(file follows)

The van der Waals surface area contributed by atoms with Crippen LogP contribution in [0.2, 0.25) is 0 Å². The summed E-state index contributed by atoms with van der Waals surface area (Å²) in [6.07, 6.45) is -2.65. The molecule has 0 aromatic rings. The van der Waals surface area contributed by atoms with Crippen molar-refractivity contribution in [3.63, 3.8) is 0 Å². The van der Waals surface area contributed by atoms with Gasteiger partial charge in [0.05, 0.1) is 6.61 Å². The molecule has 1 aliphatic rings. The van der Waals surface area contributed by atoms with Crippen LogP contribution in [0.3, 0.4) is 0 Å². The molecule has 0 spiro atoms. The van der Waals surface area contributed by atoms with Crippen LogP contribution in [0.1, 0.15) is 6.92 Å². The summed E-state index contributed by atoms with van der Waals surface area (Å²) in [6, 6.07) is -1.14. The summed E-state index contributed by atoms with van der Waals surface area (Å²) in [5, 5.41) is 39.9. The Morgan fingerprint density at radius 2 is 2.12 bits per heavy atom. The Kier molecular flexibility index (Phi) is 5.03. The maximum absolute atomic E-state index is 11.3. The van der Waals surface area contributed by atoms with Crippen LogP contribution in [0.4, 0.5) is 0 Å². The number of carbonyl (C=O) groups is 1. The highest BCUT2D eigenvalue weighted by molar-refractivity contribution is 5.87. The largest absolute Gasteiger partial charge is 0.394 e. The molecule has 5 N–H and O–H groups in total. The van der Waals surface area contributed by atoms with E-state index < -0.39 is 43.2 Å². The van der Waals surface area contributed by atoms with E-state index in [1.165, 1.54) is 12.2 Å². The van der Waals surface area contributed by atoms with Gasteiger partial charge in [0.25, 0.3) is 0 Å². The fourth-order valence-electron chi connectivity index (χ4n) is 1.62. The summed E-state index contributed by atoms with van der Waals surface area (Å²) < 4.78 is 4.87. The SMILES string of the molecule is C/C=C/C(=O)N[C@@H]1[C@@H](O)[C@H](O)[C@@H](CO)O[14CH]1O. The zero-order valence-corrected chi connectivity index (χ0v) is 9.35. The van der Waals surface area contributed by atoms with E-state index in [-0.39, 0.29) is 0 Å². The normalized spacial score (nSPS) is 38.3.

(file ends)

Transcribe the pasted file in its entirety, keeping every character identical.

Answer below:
The van der Waals surface area contributed by atoms with Crippen LogP contribution in [0.2, 0.25) is 0 Å². The summed E-state index contributed by atoms with van der Waals surface area (Å²) in [6.07, 6.45) is -2.65. The molecule has 0 aromatic rings. The van der Waals surface area contributed by atoms with Crippen molar-refractivity contribution in [3.63, 3.8) is 0 Å². The van der Waals surface area contributed by atoms with Gasteiger partial charge in [0.05, 0.1) is 6.61 Å². The molecule has 1 aliphatic rings. The van der Waals surface area contributed by atoms with Crippen LogP contribution in [0.3, 0.4) is 0 Å². The molecule has 0 spiro atoms. The van der Waals surface area contributed by atoms with Crippen LogP contribution in [0.1, 0.15) is 6.92 Å². The summed E-state index contributed by atoms with van der Waals surface area (Å²) in [6, 6.07) is -1.14. The summed E-state index contributed by atoms with van der Waals surface area (Å²) in [5, 5.41) is 39.9. The Morgan fingerprint density at radius 2 is 2.12 bits per heavy atom. The Kier molecular flexibility index (Phi) is 5.03. The maximum absolute atomic E-state index is 11.3. The van der Waals surface area contributed by atoms with Crippen LogP contribution in [0.4, 0.5) is 0 Å². The number of carbonyl (C=O) groups is 1. The highest BCUT2D eigenvalue weighted by molar-refractivity contribution is 5.87. The largest absolute Gasteiger partial charge is 0.394 e. The molecule has 5 N–H and O–H groups in total. The van der Waals surface area contributed by atoms with E-state index < -0.39 is 43.2 Å². The van der Waals surface area contributed by atoms with E-state index in [1.165, 1.54) is 12.2 Å². The van der Waals surface area contributed by atoms with Gasteiger partial charge in [0.25, 0.3) is 0 Å². The fourth-order valence-electron chi connectivity index (χ4n) is 1.62. The summed E-state index contributed by atoms with van der Waals surface area (Å²) < 4.78 is 4.87. The SMILES string of the molecule is C/C=C/C(=O)N[C@@H]1[C@@H](O)[C@H](O)[C@@H](CO)O[14CH]1O. The zero-order valence-corrected chi connectivity index (χ0v) is 9.35. The van der Waals surface area contributed by atoms with E-state index in [-0.39, 0.29) is 0 Å². The normalized spacial score (nSPS) is 38.3.